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Setting up a comfortable home for chickens in your backyard is easier than you may think. Satisfying their needs requires only a coop, a run, nesting boxes, food, and water. You can build the structures yourself, but you may prefer to have a professionally designed creation that stylishly enhances your yard. Scientists are discovering that chickens are intelligent and trainable, and you can enjoy a close-up view of nature as you interact with them. Savoring fresh eggs every day is a tasty reward for sharing your home.
Checking for Permission
Your locality may have restrictions on keeping chickens in your backyard, and finding out about them at the outset can help you avoid expense as well as a disappointment. Checking with your neighbors about their potential objections is the best approach. Roosters are unnecessary when you have an egg laying flock, and excluding them significantly reduces the noise level.
Choosing a Home
Chickens need protection from predators both day and night, and choosing a fashionable home or coop can provide it while enhancing your yard. Professionally designed models may resemble famous architectural structures or a country cabin with a picket fence. Rustic or elegant, an entirely built chicken coop contains the interior décor that appeals to the birds. Chickens like to sit on a roost while they sleep, and its height matters to them. Nesting boxes that are distant from the rods that serve as roosts prevent the birds from sleeping there and encourage the use of nests for egg laying.
The size of your flock determines the space that you need for their home, and starting with five birds assures you of a steady supply of eggs. They are social creatures, and choosing three birds is adequate if you want to start small. Professionally designed coops contain the appropriate amount of space for the flock that you choose. You can bypass construction time and get started sooner if you choose a coop that is already built.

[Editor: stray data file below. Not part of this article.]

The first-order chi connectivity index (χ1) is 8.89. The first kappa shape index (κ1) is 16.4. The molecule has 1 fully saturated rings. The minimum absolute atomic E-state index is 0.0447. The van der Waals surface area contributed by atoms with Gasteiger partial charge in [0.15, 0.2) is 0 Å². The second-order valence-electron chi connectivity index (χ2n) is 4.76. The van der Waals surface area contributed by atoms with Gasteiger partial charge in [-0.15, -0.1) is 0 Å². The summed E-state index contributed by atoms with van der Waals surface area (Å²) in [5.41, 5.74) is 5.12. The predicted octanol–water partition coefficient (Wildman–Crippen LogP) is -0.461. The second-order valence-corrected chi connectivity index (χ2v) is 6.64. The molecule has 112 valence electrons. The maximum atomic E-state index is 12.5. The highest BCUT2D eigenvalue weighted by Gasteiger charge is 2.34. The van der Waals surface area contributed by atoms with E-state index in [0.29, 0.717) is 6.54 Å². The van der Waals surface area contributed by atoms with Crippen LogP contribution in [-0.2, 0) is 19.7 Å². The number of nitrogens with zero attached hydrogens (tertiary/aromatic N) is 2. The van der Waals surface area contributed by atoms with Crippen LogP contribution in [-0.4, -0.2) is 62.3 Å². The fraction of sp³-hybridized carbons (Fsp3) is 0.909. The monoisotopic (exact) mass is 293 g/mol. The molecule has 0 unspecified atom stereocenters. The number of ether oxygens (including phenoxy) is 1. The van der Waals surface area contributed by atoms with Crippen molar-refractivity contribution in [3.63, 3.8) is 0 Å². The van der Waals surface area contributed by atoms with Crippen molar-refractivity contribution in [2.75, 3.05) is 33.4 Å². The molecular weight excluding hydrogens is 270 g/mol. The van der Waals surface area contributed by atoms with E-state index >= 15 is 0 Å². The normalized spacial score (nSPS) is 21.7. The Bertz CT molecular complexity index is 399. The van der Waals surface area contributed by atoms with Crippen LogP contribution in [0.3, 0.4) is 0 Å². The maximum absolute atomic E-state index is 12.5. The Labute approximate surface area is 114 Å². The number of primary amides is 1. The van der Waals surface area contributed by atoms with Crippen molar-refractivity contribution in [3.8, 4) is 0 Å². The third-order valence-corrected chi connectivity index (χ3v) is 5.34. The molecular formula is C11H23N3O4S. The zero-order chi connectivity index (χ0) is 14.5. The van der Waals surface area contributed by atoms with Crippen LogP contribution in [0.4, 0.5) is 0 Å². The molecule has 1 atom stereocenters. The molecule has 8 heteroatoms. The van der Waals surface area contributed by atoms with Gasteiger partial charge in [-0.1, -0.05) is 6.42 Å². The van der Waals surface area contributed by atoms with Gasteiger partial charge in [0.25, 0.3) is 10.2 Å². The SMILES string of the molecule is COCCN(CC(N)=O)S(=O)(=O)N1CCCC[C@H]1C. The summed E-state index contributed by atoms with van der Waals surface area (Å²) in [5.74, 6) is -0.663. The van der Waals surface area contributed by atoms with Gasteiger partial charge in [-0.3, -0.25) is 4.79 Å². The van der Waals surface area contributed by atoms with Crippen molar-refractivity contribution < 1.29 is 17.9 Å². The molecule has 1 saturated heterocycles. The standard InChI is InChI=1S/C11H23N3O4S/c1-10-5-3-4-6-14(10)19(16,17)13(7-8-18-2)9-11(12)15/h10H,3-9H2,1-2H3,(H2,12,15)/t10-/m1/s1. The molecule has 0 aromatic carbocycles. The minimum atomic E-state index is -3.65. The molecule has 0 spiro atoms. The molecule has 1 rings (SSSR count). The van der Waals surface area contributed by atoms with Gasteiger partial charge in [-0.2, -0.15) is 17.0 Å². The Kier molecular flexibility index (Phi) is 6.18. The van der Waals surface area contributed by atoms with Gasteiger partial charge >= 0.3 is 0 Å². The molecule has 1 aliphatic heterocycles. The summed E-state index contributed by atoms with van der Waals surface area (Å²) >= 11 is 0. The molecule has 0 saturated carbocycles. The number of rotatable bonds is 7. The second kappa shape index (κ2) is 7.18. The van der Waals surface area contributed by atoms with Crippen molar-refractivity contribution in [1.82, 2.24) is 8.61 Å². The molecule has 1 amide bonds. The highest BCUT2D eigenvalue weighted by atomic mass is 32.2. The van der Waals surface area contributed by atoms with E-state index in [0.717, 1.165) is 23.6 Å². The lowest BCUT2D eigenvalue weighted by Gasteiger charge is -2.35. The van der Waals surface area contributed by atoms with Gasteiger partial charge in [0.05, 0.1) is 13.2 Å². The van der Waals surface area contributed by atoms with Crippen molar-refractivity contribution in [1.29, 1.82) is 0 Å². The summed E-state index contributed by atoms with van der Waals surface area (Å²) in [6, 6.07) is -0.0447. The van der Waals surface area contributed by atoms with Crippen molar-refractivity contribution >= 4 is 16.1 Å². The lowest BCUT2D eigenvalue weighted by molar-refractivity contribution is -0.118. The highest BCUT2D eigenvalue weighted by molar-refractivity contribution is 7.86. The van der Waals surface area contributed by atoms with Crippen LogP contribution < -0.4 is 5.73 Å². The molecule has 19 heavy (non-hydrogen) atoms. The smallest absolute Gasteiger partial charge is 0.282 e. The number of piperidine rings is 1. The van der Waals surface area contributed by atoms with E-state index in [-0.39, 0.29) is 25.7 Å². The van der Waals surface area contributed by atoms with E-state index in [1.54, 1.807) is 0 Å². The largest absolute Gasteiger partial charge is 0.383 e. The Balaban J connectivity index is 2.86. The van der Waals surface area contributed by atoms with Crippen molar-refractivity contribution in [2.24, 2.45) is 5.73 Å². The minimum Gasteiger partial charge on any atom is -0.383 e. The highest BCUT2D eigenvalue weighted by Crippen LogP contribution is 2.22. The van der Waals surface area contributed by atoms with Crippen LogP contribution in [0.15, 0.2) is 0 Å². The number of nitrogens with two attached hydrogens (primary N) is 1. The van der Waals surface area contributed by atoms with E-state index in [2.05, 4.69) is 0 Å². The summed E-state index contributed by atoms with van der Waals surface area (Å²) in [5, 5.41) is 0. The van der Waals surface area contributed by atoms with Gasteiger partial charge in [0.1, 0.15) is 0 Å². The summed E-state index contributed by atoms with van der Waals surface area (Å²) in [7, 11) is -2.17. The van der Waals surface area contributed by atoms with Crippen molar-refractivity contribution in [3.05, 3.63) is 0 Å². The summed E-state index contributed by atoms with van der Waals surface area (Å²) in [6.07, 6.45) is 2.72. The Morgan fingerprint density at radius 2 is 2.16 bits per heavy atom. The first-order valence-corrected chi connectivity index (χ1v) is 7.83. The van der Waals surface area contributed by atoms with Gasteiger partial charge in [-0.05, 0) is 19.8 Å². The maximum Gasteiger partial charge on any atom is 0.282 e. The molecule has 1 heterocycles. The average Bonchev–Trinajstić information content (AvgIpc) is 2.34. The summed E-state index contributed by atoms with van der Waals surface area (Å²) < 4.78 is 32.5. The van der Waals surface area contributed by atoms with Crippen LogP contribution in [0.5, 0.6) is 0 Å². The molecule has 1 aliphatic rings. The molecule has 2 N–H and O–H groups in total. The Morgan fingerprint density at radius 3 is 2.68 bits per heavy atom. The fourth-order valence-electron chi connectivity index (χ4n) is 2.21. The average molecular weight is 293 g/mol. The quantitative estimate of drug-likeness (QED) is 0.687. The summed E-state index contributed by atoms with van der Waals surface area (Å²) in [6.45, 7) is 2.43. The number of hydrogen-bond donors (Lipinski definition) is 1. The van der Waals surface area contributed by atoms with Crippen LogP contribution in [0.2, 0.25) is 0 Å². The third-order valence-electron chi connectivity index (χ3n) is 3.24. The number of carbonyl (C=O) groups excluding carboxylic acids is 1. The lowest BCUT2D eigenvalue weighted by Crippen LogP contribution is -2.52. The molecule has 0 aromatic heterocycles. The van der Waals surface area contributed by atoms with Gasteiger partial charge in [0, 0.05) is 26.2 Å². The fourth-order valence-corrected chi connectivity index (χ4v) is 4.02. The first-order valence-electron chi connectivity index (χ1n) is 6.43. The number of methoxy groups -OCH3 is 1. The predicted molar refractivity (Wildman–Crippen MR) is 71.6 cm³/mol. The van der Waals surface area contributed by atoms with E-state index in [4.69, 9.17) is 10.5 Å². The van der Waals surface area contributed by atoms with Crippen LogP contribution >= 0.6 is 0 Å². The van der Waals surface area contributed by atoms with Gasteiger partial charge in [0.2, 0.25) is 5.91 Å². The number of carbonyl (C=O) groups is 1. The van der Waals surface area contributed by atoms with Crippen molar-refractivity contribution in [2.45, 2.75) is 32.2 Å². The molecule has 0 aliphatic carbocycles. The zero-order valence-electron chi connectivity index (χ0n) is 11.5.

Providing Running Room
A run may be a simple wire enclosure that protects the birds from predators during the day, or it may be an elaborate movable structure. You can let your chickens provide fertilizer for a new garden by using a run that you can move from place to place. The birds get to scavage for bugs and worms each time that you move it.
Keeping Food and Water Handy
Professionally designed feeders and waterers make sure that your chickens have an unending supply. Both are important for your birds' health, but water is actually more essential. Attractive and functional designs make them work perfectly without daily monitoring, and you can place them where they are free of falling debris or manure.
Training with Treats
To confirm that the scientists' opinions that chickens can be taught, you can conduct experiments as well. Coming to you is a trick that they can do without much training if you have a treat ready. Chickens are particularly fond of mealworms, and you can carry the dried variety in your pocket. Soon you can advance to teaching them to eat out of your hand, follow you to the coop at eventide, or even perform complex tricks.
Enjoying Fresh Eggs
After your hens are about 20 weeks old, you can expect to get an egg from each one almost every day. You may have enough to share with your neighbors as a reward for approving your plan to raise chickens in your backyard.
Don't forget to buy your fluffy layers to go with your new flock!